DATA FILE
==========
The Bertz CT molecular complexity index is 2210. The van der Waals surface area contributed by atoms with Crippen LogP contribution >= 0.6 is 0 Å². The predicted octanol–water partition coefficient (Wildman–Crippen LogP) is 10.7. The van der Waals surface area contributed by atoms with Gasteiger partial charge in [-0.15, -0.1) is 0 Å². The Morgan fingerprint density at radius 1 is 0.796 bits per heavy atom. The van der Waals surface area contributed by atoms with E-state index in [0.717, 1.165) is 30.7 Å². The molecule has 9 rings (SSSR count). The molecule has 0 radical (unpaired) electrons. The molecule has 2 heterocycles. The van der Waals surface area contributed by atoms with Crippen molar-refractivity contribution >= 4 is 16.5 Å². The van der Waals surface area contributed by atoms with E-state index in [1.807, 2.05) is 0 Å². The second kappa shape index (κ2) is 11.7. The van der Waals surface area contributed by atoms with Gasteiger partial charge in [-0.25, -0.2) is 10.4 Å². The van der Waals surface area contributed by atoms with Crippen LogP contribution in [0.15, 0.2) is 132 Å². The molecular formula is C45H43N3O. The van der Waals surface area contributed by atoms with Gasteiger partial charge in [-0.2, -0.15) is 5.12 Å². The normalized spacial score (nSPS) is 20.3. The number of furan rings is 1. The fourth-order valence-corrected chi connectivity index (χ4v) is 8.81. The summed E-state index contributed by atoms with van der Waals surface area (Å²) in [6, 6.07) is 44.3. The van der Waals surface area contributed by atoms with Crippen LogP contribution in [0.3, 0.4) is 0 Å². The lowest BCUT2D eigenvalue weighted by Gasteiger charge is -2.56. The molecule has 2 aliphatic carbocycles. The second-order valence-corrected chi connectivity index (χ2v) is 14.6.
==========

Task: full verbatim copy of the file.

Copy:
The Bertz CT molecular complexity index is 2210. The van der Waals surface area contributed by atoms with Crippen LogP contribution >= 0.6 is 0 Å². The predicted octanol–water partition coefficient (Wildman–Crippen LogP) is 10.7. The van der Waals surface area contributed by atoms with Gasteiger partial charge in [-0.15, -0.1) is 0 Å². The Morgan fingerprint density at radius 1 is 0.796 bits per heavy atom. The van der Waals surface area contributed by atoms with E-state index in [0.717, 1.165) is 30.7 Å². The molecule has 9 rings (SSSR count). The molecule has 0 radical (unpaired) electrons. The molecule has 2 heterocycles. The van der Waals surface area contributed by atoms with Crippen molar-refractivity contribution >= 4 is 16.5 Å². The van der Waals surface area contributed by atoms with E-state index in [1.807, 2.05) is 0 Å². The second kappa shape index (κ2) is 11.7. The van der Waals surface area contributed by atoms with Gasteiger partial charge in [-0.25, -0.2) is 10.4 Å². The van der Waals surface area contributed by atoms with Crippen LogP contribution in [0.15, 0.2) is 132 Å². The molecular formula is C45H43N3O. The van der Waals surface area contributed by atoms with Gasteiger partial charge in [-0.2, -0.15) is 5.12 Å². The normalized spacial score (nSPS) is 20.3. The number of furan rings is 1. The fourth-order valence-corrected chi connectivity index (χ4v) is 8.81. The summed E-state index contributed by atoms with van der Waals surface area (Å²) in [6, 6.07) is 44.3. The van der Waals surface area contributed by atoms with Crippen LogP contribution in [0.3, 0.4) is 0 Å². The lowest BCUT2D eigenvalue weighted by Gasteiger charge is -2.56. The molecule has 2 aliphatic carbocycles. The second-order valence-corrected chi connectivity index (χ2v) is 14.6.